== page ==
When you sign up to a margin account in almost all cases you pledge your securities to the broker with the ability for them to repledge.
The reason to broker-dealer must be able to repledge is that it needs to finance the loans to you – and to reduce the cost of that financing it needs to offer collateral.
So, when I take my million dollars worth of securities to the broker and borrow 100K on my margin account it looks like I have pledged a million dollars to a broker who might be questionable in order to get 100 thousand worth of financing.
There is one word for this. Dumb. They can – on face of it – take your assets and pledge them to finance their risky business.
If you do not believe it is dumb have a look at my post on Opes Prime, a small broker-dealer that went down in
What the broker dealer act does is (a) ring fence the
I am hardly a lawyer – so take the bush lawyer caveat – but the way it works is that the broker dealer may not borrow against your securities to finance their own business, only client business. So Lehman Brothers US broker dealer could take collateral of securities and if they had 100 million out on client margin loans the most that they could raise using client securities is 100 million and not a brass razoo more. This is really important because it meant that client assets were not used to finance Lehman’s disastrous commercial real estate and other businesses.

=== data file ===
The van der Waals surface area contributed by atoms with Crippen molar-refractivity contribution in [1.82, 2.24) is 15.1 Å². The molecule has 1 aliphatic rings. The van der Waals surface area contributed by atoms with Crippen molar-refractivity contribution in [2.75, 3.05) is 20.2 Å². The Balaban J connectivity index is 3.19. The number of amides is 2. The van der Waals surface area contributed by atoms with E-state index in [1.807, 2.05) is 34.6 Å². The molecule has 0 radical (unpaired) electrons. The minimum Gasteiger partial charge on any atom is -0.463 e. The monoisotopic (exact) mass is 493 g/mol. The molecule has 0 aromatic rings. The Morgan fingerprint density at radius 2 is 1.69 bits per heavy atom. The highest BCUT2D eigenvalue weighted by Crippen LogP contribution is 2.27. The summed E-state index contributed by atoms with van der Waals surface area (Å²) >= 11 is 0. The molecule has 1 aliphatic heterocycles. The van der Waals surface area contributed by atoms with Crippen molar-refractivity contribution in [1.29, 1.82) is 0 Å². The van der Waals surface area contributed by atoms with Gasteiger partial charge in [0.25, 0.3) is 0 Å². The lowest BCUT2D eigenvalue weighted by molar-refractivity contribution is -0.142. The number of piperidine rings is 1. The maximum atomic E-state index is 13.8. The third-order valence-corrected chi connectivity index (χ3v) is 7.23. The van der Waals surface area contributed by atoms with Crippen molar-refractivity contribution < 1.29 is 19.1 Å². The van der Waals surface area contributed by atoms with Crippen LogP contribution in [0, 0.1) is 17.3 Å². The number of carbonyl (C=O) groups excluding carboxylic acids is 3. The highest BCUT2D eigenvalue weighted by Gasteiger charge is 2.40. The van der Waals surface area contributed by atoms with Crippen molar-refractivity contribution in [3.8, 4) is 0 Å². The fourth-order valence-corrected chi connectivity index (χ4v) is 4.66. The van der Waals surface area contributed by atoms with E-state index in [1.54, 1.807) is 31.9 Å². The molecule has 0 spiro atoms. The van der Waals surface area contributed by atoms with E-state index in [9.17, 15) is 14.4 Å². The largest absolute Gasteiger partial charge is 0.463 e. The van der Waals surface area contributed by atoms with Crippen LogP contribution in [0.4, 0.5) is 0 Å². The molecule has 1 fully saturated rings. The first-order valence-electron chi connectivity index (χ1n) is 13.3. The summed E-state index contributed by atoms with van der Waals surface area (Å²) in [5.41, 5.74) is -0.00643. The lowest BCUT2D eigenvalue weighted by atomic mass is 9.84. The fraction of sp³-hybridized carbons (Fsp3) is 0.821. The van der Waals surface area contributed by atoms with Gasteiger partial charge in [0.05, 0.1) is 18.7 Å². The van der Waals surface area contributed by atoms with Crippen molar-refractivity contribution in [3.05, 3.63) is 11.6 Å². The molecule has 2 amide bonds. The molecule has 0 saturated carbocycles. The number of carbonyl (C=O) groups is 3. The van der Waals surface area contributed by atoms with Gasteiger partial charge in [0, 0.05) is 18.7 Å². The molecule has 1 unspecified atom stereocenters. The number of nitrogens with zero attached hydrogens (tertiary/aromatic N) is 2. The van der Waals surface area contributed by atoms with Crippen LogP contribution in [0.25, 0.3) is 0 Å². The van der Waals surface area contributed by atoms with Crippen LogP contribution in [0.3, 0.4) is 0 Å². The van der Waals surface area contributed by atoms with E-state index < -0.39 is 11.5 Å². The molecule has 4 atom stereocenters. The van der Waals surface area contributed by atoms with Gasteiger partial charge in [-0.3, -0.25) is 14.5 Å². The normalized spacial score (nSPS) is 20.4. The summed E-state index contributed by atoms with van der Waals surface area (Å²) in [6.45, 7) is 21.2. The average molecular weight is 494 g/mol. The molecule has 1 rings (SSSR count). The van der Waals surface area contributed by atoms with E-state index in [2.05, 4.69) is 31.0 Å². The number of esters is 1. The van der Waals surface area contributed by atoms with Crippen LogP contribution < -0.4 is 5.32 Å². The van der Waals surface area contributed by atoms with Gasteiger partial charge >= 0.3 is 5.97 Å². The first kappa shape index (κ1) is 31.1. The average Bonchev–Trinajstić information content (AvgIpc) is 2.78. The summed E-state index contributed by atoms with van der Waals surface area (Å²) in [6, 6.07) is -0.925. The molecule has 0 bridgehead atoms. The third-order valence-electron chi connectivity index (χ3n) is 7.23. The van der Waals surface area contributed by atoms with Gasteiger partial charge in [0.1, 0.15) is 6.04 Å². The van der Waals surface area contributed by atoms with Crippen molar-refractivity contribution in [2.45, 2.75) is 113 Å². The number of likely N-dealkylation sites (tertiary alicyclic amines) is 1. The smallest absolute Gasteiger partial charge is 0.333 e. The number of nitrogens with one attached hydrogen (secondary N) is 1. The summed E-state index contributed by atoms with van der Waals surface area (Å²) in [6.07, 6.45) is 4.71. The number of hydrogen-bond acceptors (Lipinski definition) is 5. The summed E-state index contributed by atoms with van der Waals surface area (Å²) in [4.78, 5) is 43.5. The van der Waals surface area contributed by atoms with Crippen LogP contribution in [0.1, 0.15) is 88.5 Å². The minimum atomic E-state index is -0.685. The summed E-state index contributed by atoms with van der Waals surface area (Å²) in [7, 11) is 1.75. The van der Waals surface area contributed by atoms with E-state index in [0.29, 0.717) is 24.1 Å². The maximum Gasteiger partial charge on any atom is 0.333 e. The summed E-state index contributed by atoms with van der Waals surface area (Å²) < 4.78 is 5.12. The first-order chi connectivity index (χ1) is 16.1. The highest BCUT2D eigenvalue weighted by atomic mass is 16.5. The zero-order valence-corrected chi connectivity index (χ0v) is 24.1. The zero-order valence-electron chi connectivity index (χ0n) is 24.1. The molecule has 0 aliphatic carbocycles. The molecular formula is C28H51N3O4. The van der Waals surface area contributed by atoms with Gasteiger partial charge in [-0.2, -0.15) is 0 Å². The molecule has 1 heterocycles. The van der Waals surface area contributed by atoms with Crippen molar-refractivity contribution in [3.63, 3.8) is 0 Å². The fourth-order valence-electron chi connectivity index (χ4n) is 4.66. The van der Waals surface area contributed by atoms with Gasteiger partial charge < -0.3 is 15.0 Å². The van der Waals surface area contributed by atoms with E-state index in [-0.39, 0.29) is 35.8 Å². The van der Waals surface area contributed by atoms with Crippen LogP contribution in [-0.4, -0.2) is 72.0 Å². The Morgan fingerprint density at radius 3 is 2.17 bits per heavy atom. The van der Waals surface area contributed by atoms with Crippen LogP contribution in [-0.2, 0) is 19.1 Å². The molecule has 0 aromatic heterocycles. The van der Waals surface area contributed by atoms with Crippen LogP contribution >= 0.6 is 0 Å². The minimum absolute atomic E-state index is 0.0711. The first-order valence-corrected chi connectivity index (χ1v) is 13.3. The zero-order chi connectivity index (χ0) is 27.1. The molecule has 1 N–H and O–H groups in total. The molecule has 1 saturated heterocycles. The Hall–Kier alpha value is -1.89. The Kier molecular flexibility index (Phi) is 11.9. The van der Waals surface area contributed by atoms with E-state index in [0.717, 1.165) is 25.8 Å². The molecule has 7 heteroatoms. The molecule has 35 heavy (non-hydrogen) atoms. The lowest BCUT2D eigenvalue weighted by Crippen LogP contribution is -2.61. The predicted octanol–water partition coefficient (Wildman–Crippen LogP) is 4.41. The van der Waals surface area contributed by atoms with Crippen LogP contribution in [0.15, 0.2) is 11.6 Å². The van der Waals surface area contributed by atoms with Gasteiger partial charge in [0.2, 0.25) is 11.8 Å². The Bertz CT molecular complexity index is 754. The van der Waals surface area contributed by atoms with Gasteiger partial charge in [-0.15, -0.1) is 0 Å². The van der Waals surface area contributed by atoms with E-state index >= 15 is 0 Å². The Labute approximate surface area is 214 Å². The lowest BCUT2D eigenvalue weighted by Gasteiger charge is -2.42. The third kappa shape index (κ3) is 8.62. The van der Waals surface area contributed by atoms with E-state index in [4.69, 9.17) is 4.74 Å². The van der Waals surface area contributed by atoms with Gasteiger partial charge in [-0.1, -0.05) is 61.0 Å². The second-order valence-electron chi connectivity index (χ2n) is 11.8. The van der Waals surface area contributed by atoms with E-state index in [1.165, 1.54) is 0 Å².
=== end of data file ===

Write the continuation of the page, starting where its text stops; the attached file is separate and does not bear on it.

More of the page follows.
Moreover when you deposit a million dollars at the broker dealer and give them the right to repledge those securities they can only rehypothecate 140 percent of your outstanding balances.
If you have 1 million deposited and you have 100 thousand borrowed then only 140 thousand can be rehypothecated and the rest must sit in a segregated client account. [If your broker wants to steal from the segregated client account there are precious few defences – but…] You can not contract out of this requirement.
So (provided the broker is not acting criminally) you should get the bulk of your money back if the broker dealer fails. And provided the capital requirements are adequate (and they mostly are) the broker dealer won’t fail. Even the Drexel Burnham Broker Dealer did not fail.
Goldman Sachs claims that they can determine the capital requirements of their broker dealer intra-day. I have no proof of this claim – but in this age of computers that is plausible.
The result. Whilst Lehman brothers went bust Lehman US broker dealer did not. This pretty well saved the
In some sense this is the end of the City of
I am on record as saying the
But now with the biggest bank in the world by balance sheet (Royal Bank of Scotland) effectively nationalised and the and a large part of the UK hedge fund community lying with open veins it looks a little stupid.
This puts in a different light the 8 billion dollars that Lehman London transferred to the
So here is a plea for US Depression style financial regulation. Some of it (such as the Broker Dealer regulation) was well thought out and should be duplicated. (Some of it was less sensible…)
If I have a plea to my home country (